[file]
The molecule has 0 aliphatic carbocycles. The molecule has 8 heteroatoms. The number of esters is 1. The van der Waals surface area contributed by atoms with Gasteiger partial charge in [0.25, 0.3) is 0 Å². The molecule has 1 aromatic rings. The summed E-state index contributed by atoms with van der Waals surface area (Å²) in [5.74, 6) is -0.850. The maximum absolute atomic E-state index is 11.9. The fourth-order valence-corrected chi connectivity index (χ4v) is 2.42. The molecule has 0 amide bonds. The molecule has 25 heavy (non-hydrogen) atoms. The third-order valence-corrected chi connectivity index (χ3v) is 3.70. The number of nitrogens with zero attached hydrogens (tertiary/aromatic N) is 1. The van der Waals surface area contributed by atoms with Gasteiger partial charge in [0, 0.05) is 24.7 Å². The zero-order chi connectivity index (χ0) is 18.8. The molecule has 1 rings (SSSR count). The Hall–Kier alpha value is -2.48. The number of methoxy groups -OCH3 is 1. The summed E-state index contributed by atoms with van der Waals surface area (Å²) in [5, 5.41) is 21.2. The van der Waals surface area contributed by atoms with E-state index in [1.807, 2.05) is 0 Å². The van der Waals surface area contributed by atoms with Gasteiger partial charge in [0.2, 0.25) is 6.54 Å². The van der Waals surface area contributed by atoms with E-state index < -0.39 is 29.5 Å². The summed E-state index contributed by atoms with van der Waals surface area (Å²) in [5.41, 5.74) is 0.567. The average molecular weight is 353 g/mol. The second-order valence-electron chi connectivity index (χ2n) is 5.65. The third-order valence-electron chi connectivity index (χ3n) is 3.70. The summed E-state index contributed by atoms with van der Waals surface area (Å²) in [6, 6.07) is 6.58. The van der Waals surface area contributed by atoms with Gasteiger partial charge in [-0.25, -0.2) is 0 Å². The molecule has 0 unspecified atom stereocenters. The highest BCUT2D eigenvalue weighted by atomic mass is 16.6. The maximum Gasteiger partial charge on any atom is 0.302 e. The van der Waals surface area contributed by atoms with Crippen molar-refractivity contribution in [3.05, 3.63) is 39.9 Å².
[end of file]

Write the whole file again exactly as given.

The molecule has 0 aliphatic carbocycles. The molecule has 8 heteroatoms. The number of esters is 1. The van der Waals surface area contributed by atoms with Gasteiger partial charge in [0.25, 0.3) is 0 Å². The molecule has 1 aromatic rings. The summed E-state index contributed by atoms with van der Waals surface area (Å²) in [5.74, 6) is -0.850. The maximum absolute atomic E-state index is 11.9. The fourth-order valence-corrected chi connectivity index (χ4v) is 2.42. The molecule has 0 amide bonds. The molecule has 25 heavy (non-hydrogen) atoms. The third-order valence-corrected chi connectivity index (χ3v) is 3.70. The number of nitrogens with zero attached hydrogens (tertiary/aromatic N) is 1. The van der Waals surface area contributed by atoms with Gasteiger partial charge in [0, 0.05) is 24.7 Å². The zero-order chi connectivity index (χ0) is 18.8. The molecule has 1 rings (SSSR count). The Hall–Kier alpha value is -2.48. The number of methoxy groups -OCH3 is 1. The summed E-state index contributed by atoms with van der Waals surface area (Å²) in [5, 5.41) is 21.2. The van der Waals surface area contributed by atoms with E-state index in [1.807, 2.05) is 0 Å². The van der Waals surface area contributed by atoms with Gasteiger partial charge in [0.2, 0.25) is 6.54 Å². The van der Waals surface area contributed by atoms with E-state index < -0.39 is 29.5 Å². The summed E-state index contributed by atoms with van der Waals surface area (Å²) in [5.41, 5.74) is 0.567. The average molecular weight is 353 g/mol. The second-order valence-electron chi connectivity index (χ2n) is 5.65. The third-order valence-electron chi connectivity index (χ3n) is 3.70. The summed E-state index contributed by atoms with van der Waals surface area (Å²) in [6, 6.07) is 6.58. The van der Waals surface area contributed by atoms with Gasteiger partial charge in [-0.25, -0.2) is 0 Å². The molecule has 0 unspecified atom stereocenters. The highest BCUT2D eigenvalue weighted by atomic mass is 16.6. The maximum Gasteiger partial charge on any atom is 0.302 e. The van der Waals surface area contributed by atoms with Crippen molar-refractivity contribution in [3.05, 3.63) is 39.9 Å².